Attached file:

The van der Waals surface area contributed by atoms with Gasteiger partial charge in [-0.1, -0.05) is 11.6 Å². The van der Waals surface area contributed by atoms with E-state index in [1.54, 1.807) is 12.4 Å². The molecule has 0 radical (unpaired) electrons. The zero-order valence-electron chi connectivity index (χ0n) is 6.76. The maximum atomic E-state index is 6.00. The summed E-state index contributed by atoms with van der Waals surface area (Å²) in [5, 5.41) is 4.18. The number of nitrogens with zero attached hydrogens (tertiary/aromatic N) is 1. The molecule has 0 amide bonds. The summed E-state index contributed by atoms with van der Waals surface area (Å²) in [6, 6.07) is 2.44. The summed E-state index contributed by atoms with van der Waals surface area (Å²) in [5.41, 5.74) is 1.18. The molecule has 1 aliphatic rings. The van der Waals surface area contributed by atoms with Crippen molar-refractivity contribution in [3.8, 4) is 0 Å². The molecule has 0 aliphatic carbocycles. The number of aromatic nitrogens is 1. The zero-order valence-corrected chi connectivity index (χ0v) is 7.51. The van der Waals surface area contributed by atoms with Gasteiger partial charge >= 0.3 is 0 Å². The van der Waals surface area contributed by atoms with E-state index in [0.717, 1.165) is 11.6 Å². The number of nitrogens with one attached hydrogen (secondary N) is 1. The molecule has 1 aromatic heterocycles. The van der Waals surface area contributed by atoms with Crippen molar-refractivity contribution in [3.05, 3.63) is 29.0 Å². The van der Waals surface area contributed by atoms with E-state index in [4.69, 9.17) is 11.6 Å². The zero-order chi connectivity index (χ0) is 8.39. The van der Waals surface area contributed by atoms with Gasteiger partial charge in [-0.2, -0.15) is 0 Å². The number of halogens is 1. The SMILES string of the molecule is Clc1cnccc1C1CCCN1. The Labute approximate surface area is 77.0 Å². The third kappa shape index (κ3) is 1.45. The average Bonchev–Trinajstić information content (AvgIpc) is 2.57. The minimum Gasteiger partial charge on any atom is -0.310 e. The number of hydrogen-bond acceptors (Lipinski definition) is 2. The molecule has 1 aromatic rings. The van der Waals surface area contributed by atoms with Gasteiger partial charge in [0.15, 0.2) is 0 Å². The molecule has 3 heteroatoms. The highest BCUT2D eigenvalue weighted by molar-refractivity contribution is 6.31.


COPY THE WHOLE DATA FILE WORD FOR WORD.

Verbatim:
The van der Waals surface area contributed by atoms with Gasteiger partial charge in [-0.1, -0.05) is 11.6 Å². The van der Waals surface area contributed by atoms with E-state index in [1.54, 1.807) is 12.4 Å². The molecule has 0 radical (unpaired) electrons. The zero-order valence-electron chi connectivity index (χ0n) is 6.76. The maximum atomic E-state index is 6.00. The summed E-state index contributed by atoms with van der Waals surface area (Å²) in [5, 5.41) is 4.18. The number of nitrogens with zero attached hydrogens (tertiary/aromatic N) is 1. The molecule has 0 amide bonds. The summed E-state index contributed by atoms with van der Waals surface area (Å²) in [6, 6.07) is 2.44. The summed E-state index contributed by atoms with van der Waals surface area (Å²) in [5.41, 5.74) is 1.18. The molecule has 1 aliphatic rings. The van der Waals surface area contributed by atoms with Crippen molar-refractivity contribution in [3.8, 4) is 0 Å². The molecule has 0 aliphatic carbocycles. The number of aromatic nitrogens is 1. The zero-order valence-corrected chi connectivity index (χ0v) is 7.51. The van der Waals surface area contributed by atoms with Gasteiger partial charge >= 0.3 is 0 Å². The van der Waals surface area contributed by atoms with E-state index in [0.717, 1.165) is 11.6 Å². The number of nitrogens with one attached hydrogen (secondary N) is 1. The molecule has 1 aromatic heterocycles. The van der Waals surface area contributed by atoms with Crippen molar-refractivity contribution in [3.05, 3.63) is 29.0 Å². The van der Waals surface area contributed by atoms with E-state index in [4.69, 9.17) is 11.6 Å². The zero-order chi connectivity index (χ0) is 8.39. The van der Waals surface area contributed by atoms with Gasteiger partial charge in [-0.2, -0.15) is 0 Å². The number of halogens is 1. The SMILES string of the molecule is Clc1cnccc1C1CCCN1. The Labute approximate surface area is 77.0 Å². The third kappa shape index (κ3) is 1.45. The average Bonchev–Trinajstić information content (AvgIpc) is 2.57. The minimum Gasteiger partial charge on any atom is -0.310 e. The number of hydrogen-bond acceptors (Lipinski definition) is 2. The molecule has 1 aromatic rings. The van der Waals surface area contributed by atoms with Gasteiger partial charge in [0.15, 0.2) is 0 Å². The molecule has 3 heteroatoms. The highest BCUT2D eigenvalue weighted by molar-refractivity contribution is 6.31.